Tuesday, November 3, 2015

Run sqoop inside shell action or shell script

This is yet another one of those episodes where it seems it should be an obvious thing to do in Oozie and it isn’t. The use case is to run an undefined number of sqoop import commands from previously unknown list of tables. The one advice you’d hear is to create a sqoop action for each table. This unfortunately doesn’t support the use case. Let’s assume you have no access to source database and tables. You need to sqoop every table dynamically from a database, list of tables changes from week to week. A static workflow will not work. The one solution that I can think of is to create a shell script, loop through each table and run sqoop against each table. Not so fast! The issue here is that the user executing a workflow of type shell action is “yarn” and sqoop command is executed by the original user executing the workflow. So let’s say user is “root”, it executes a workflow with one shell action that calls command “sqoop import --connect jdbc:postgresql://127.0.0.1/ambari --username ambari --table hosts --target-dir /tmp/sqoopstagingdir/hosts --password-file /sqoop/password”. You will get the following error:


ERROR tool.ImportTool: Encountered IOException running import job: org.apache.hadoop.security.AccessControlException: Permission denied: user=yarn, access=WRITE, inode="/user/yarn/.staging"


What this means is that Oozie workflow is being executed in the context of “yarn” user, not the original user “root”. So when shell command or script is executed, it is being executed as yarn, but the context belongs to user root. Don’t even bother trying chmod -R 777 on /user/yarn/.staging, it won’t work, permissions are reset every time a job runs.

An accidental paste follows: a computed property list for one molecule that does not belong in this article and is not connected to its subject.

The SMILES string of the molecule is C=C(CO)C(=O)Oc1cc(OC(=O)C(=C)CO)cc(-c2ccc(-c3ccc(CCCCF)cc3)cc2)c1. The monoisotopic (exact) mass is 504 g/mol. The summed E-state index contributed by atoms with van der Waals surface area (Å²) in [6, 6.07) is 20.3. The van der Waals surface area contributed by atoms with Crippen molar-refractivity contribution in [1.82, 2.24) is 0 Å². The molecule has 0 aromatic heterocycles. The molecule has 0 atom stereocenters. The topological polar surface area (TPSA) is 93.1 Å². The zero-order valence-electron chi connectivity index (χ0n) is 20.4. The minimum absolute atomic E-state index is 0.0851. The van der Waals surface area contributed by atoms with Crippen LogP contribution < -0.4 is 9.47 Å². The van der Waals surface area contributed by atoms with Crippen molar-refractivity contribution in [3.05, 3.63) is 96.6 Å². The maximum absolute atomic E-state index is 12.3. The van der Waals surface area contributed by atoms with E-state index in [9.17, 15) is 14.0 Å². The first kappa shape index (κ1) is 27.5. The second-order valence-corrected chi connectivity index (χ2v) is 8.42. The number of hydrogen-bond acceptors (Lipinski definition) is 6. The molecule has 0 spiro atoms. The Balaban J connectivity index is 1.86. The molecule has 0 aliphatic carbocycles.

There are two ways to go around it, first and easy fix is execute your workflows as yarn user. Except sometimes that’s a problem because you as a user cannot elevate yourself to system user account. The other option is to execute the sqoop command as root inside a shell script


sudo -u root sqoop import --connect jdbc:postgresql://127.0.0.1/ambari --username ambari --password-file /sqoop/password --table hosts --target-dir /tmp/sqoopstagingdir/hosts


You’re still not out of the water though, as is, you will get the following message from the logs


sudo: no tty present and no askpass program specified


So what you can do is edit your sudoers file and add the following for yarn user


yarn    ALL=(ALL)       NOPASSWD: ALL


Then you can execute your workflows as user root, and script will execute the sqoop command as root as well. Of couse use this at your own risk because you’re allowing yarn user impersonate itself without entering password.

I have a sample workflow on my github.
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